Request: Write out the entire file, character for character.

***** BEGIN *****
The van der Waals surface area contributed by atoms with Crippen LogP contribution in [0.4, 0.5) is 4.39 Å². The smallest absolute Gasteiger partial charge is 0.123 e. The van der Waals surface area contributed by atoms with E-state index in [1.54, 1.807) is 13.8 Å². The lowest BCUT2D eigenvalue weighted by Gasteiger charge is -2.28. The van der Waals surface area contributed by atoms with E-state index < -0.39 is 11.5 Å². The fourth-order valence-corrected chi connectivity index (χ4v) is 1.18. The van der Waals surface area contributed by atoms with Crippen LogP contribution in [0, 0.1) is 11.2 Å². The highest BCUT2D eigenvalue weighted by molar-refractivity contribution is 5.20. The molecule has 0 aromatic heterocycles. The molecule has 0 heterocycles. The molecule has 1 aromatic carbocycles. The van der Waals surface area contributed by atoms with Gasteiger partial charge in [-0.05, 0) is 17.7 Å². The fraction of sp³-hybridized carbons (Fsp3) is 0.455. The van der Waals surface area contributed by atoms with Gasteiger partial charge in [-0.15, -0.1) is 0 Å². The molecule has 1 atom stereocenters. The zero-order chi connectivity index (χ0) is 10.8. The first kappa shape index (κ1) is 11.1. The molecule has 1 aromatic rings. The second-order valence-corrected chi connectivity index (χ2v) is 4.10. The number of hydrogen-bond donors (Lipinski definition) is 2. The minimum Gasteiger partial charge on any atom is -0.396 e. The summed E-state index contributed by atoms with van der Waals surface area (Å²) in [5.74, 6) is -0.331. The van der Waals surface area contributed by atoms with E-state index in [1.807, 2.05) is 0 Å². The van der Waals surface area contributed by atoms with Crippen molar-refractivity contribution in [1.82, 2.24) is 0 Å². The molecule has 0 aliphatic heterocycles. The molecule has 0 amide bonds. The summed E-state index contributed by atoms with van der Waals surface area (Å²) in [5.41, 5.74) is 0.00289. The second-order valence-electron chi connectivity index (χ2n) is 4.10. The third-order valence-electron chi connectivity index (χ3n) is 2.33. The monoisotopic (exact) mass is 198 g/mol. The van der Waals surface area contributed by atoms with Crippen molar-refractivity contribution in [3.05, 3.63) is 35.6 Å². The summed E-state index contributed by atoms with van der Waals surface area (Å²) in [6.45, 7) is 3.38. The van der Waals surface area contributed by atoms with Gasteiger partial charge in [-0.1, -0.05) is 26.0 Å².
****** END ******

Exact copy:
The van der Waals surface area contributed by atoms with Crippen LogP contribution in [0.4, 0.5) is 4.39 Å². The smallest absolute Gasteiger partial charge is 0.123 e. The van der Waals surface area contributed by atoms with E-state index in [1.54, 1.807) is 13.8 Å². The lowest BCUT2D eigenvalue weighted by Gasteiger charge is -2.28. The van der Waals surface area contributed by atoms with E-state index < -0.39 is 11.5 Å². The fourth-order valence-corrected chi connectivity index (χ4v) is 1.18. The van der Waals surface area contributed by atoms with Crippen LogP contribution in [0, 0.1) is 11.2 Å². The highest BCUT2D eigenvalue weighted by molar-refractivity contribution is 5.20. The molecule has 0 aromatic heterocycles. The molecule has 0 heterocycles. The molecule has 1 aromatic carbocycles. The van der Waals surface area contributed by atoms with Gasteiger partial charge in [-0.05, 0) is 17.7 Å². The fraction of sp³-hybridized carbons (Fsp3) is 0.455. The van der Waals surface area contributed by atoms with Gasteiger partial charge in [-0.15, -0.1) is 0 Å². The molecule has 1 atom stereocenters. The zero-order chi connectivity index (χ0) is 10.8. The first kappa shape index (κ1) is 11.1. The molecule has 1 aromatic rings. The second-order valence-corrected chi connectivity index (χ2v) is 4.10. The number of hydrogen-bond donors (Lipinski definition) is 2. The minimum Gasteiger partial charge on any atom is -0.396 e. The summed E-state index contributed by atoms with van der Waals surface area (Å²) in [5.74, 6) is -0.331. The van der Waals surface area contributed by atoms with E-state index in [1.807, 2.05) is 0 Å². The van der Waals surface area contributed by atoms with Crippen molar-refractivity contribution in [1.82, 2.24) is 0 Å². The molecule has 0 aliphatic heterocycles. The molecule has 0 amide bonds. The summed E-state index contributed by atoms with van der Waals surface area (Å²) in [5.41, 5.74) is 0.00289. The second-order valence-electron chi connectivity index (χ2n) is 4.10. The third-order valence-electron chi connectivity index (χ3n) is 2.33. The monoisotopic (exact) mass is 198 g/mol. The van der Waals surface area contributed by atoms with Crippen molar-refractivity contribution in [3.05, 3.63) is 35.6 Å². The summed E-state index contributed by atoms with van der Waals surface area (Å²) in [6.45, 7) is 3.38. The van der Waals surface area contributed by atoms with Gasteiger partial charge in [-0.1, -0.05) is 26.0 Å².